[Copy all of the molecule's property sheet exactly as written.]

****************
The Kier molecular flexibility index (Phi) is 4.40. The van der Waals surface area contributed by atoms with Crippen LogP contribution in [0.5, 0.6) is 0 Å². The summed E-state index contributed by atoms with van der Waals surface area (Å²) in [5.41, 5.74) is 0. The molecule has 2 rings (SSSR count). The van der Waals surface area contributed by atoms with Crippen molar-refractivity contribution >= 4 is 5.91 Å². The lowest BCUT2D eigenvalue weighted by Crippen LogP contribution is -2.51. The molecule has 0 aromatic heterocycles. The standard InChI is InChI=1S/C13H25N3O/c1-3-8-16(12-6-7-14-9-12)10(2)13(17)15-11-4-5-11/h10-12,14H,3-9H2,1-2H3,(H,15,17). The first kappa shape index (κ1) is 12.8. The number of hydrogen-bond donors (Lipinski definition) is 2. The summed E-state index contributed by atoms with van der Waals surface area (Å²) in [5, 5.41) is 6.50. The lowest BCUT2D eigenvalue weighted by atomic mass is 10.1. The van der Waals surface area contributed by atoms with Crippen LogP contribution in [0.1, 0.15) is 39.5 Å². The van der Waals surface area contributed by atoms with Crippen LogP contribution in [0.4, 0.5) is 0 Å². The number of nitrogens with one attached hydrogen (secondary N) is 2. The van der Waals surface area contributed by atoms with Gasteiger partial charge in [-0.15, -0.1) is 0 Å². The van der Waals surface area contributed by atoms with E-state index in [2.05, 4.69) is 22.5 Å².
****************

The Kier molecular flexibility index (Phi) is 4.40. The van der Waals surface area contributed by atoms with Crippen LogP contribution in [0.5, 0.6) is 0 Å². The summed E-state index contributed by atoms with van der Waals surface area (Å²) in [5.41, 5.74) is 0. The molecule has 2 rings (SSSR count). The van der Waals surface area contributed by atoms with Crippen molar-refractivity contribution >= 4 is 5.91 Å². The lowest BCUT2D eigenvalue weighted by Crippen LogP contribution is -2.51. The molecule has 0 aromatic heterocycles. The standard InChI is InChI=1S/C13H25N3O/c1-3-8-16(12-6-7-14-9-12)10(2)13(17)15-11-4-5-11/h10-12,14H,3-9H2,1-2H3,(H,15,17). The first kappa shape index (κ1) is 12.8. The number of hydrogen-bond donors (Lipinski definition) is 2. The summed E-state index contributed by atoms with van der Waals surface area (Å²) in [5, 5.41) is 6.50. The lowest BCUT2D eigenvalue weighted by atomic mass is 10.1. The van der Waals surface area contributed by atoms with Crippen LogP contribution in [0.1, 0.15) is 39.5 Å². The van der Waals surface area contributed by atoms with Crippen LogP contribution in [0.4, 0.5) is 0 Å². The number of nitrogens with one attached hydrogen (secondary N) is 2. The van der Waals surface area contributed by atoms with Gasteiger partial charge in [-0.15, -0.1) is 0 Å². The van der Waals surface area contributed by atoms with E-state index in [2.05, 4.69) is 22.5 Å².